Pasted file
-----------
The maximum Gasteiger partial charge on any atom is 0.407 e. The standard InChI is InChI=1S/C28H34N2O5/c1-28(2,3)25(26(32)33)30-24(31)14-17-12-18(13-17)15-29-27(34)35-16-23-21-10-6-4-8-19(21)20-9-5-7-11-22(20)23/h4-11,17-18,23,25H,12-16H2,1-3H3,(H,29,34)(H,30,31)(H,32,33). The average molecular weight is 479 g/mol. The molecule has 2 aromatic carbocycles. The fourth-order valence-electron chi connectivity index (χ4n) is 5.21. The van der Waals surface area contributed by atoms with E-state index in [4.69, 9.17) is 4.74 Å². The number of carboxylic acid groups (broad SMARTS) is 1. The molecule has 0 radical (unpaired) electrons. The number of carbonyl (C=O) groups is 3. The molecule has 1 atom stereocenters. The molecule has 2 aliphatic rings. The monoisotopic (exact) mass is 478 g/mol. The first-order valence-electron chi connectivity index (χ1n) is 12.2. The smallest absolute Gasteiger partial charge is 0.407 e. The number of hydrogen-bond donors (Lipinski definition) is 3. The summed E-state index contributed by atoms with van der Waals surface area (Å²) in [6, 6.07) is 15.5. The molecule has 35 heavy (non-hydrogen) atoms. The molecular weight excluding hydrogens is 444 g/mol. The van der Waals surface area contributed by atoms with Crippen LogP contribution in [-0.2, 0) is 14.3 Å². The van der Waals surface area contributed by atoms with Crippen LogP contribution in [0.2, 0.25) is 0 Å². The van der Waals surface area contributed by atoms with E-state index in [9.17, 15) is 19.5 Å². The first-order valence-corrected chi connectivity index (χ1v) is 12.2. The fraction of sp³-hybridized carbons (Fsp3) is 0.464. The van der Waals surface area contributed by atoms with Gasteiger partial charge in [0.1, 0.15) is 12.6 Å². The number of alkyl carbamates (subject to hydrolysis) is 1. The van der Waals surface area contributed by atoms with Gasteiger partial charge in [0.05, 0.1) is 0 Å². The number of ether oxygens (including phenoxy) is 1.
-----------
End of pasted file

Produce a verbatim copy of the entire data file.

The maximum Gasteiger partial charge on any atom is 0.407 e. The standard InChI is InChI=1S/C28H34N2O5/c1-28(2,3)25(26(32)33)30-24(31)14-17-12-18(13-17)15-29-27(34)35-16-23-21-10-6-4-8-19(21)20-9-5-7-11-22(20)23/h4-11,17-18,23,25H,12-16H2,1-3H3,(H,29,34)(H,30,31)(H,32,33). The average molecular weight is 479 g/mol. The molecule has 2 aromatic carbocycles. The fourth-order valence-electron chi connectivity index (χ4n) is 5.21. The van der Waals surface area contributed by atoms with E-state index in [4.69, 9.17) is 4.74 Å². The number of carboxylic acid groups (broad SMARTS) is 1. The molecule has 0 radical (unpaired) electrons. The number of carbonyl (C=O) groups is 3. The molecule has 1 atom stereocenters. The molecule has 2 aliphatic rings. The monoisotopic (exact) mass is 478 g/mol. The first-order valence-electron chi connectivity index (χ1n) is 12.2. The smallest absolute Gasteiger partial charge is 0.407 e. The number of hydrogen-bond donors (Lipinski definition) is 3. The summed E-state index contributed by atoms with van der Waals surface area (Å²) in [6, 6.07) is 15.5. The molecule has 35 heavy (non-hydrogen) atoms. The molecular weight excluding hydrogens is 444 g/mol. The van der Waals surface area contributed by atoms with Crippen LogP contribution in [-0.2, 0) is 14.3 Å². The van der Waals surface area contributed by atoms with Crippen LogP contribution in [0.2, 0.25) is 0 Å². The van der Waals surface area contributed by atoms with E-state index in [9.17, 15) is 19.5 Å². The first-order valence-corrected chi connectivity index (χ1v) is 12.2. The fraction of sp³-hybridized carbons (Fsp3) is 0.464. The van der Waals surface area contributed by atoms with Gasteiger partial charge in [0.1, 0.15) is 12.6 Å². The number of alkyl carbamates (subject to hydrolysis) is 1. The van der Waals surface area contributed by atoms with Gasteiger partial charge in [0.05, 0.1) is 0 Å². The number of ether oxygens (including phenoxy) is 1.